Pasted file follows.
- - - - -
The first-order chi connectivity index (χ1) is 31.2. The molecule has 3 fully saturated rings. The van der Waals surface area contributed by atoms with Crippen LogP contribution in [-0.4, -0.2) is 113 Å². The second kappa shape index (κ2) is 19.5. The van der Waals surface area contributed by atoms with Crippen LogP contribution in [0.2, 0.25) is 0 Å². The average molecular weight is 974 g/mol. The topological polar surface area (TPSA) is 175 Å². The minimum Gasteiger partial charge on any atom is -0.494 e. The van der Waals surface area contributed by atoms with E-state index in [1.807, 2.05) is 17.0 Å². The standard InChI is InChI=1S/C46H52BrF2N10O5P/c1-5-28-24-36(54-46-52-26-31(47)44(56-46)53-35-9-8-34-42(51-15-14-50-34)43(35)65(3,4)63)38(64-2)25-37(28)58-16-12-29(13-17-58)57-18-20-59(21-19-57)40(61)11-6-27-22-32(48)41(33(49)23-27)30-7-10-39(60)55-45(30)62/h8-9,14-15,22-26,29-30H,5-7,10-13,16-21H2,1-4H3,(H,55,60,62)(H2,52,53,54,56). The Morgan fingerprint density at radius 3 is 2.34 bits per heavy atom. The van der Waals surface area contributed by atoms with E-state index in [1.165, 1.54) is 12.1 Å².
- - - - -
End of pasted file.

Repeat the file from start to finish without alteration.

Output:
The first-order chi connectivity index (χ1) is 31.2. The molecule has 3 fully saturated rings. The van der Waals surface area contributed by atoms with Crippen LogP contribution in [-0.4, -0.2) is 113 Å². The second kappa shape index (κ2) is 19.5. The van der Waals surface area contributed by atoms with Crippen LogP contribution in [0.2, 0.25) is 0 Å². The average molecular weight is 974 g/mol. The topological polar surface area (TPSA) is 175 Å². The minimum Gasteiger partial charge on any atom is -0.494 e. The van der Waals surface area contributed by atoms with E-state index in [1.807, 2.05) is 17.0 Å². The standard InChI is InChI=1S/C46H52BrF2N10O5P/c1-5-28-24-36(54-46-52-26-31(47)44(56-46)53-35-9-8-34-42(51-15-14-50-34)43(35)65(3,4)63)38(64-2)25-37(28)58-16-12-29(13-17-58)57-18-20-59(21-19-57)40(61)11-6-27-22-32(48)41(33(49)23-27)30-7-10-39(60)55-45(30)62/h8-9,14-15,22-26,29-30H,5-7,10-13,16-21H2,1-4H3,(H,55,60,62)(H2,52,53,54,56). The Morgan fingerprint density at radius 3 is 2.34 bits per heavy atom. The van der Waals surface area contributed by atoms with E-state index in [1.165, 1.54) is 12.1 Å².